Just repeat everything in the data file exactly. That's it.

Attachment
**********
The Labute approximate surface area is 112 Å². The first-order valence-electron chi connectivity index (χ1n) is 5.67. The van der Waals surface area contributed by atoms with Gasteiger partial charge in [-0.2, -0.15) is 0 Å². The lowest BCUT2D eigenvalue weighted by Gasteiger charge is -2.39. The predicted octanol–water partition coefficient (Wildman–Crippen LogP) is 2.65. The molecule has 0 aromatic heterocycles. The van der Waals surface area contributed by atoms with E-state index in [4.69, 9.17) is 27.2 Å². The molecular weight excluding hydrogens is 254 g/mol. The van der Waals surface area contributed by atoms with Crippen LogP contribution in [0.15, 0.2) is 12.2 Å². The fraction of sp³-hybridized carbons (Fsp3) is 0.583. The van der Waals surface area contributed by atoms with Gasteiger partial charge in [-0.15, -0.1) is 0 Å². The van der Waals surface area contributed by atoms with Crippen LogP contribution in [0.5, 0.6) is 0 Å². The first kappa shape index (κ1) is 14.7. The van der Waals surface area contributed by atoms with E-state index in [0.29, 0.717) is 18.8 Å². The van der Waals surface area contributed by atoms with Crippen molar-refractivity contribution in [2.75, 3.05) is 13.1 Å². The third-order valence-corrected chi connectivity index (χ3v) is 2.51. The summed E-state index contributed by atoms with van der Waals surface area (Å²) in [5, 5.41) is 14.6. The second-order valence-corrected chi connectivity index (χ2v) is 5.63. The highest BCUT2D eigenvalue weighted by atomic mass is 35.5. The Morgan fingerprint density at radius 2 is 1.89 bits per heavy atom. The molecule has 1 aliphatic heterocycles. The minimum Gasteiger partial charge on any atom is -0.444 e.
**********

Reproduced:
The Labute approximate surface area is 112 Å². The first-order valence-electron chi connectivity index (χ1n) is 5.67. The van der Waals surface area contributed by atoms with Gasteiger partial charge in [-0.2, -0.15) is 0 Å². The lowest BCUT2D eigenvalue weighted by Gasteiger charge is -2.39. The predicted octanol–water partition coefficient (Wildman–Crippen LogP) is 2.65. The molecule has 0 aromatic heterocycles. The van der Waals surface area contributed by atoms with E-state index in [4.69, 9.17) is 27.2 Å². The molecular weight excluding hydrogens is 254 g/mol. The van der Waals surface area contributed by atoms with Crippen LogP contribution in [0.15, 0.2) is 12.2 Å². The fraction of sp³-hybridized carbons (Fsp3) is 0.583. The van der Waals surface area contributed by atoms with Gasteiger partial charge in [-0.15, -0.1) is 0 Å². The van der Waals surface area contributed by atoms with Crippen LogP contribution in [0.5, 0.6) is 0 Å². The first kappa shape index (κ1) is 14.7. The van der Waals surface area contributed by atoms with E-state index in [0.29, 0.717) is 18.8 Å². The van der Waals surface area contributed by atoms with Crippen molar-refractivity contribution in [2.75, 3.05) is 13.1 Å². The third-order valence-corrected chi connectivity index (χ3v) is 2.51. The summed E-state index contributed by atoms with van der Waals surface area (Å²) in [5, 5.41) is 14.6. The second-order valence-corrected chi connectivity index (χ2v) is 5.63. The highest BCUT2D eigenvalue weighted by atomic mass is 35.5. The Morgan fingerprint density at radius 2 is 1.89 bits per heavy atom. The molecule has 1 aliphatic heterocycles. The minimum Gasteiger partial charge on any atom is -0.444 e.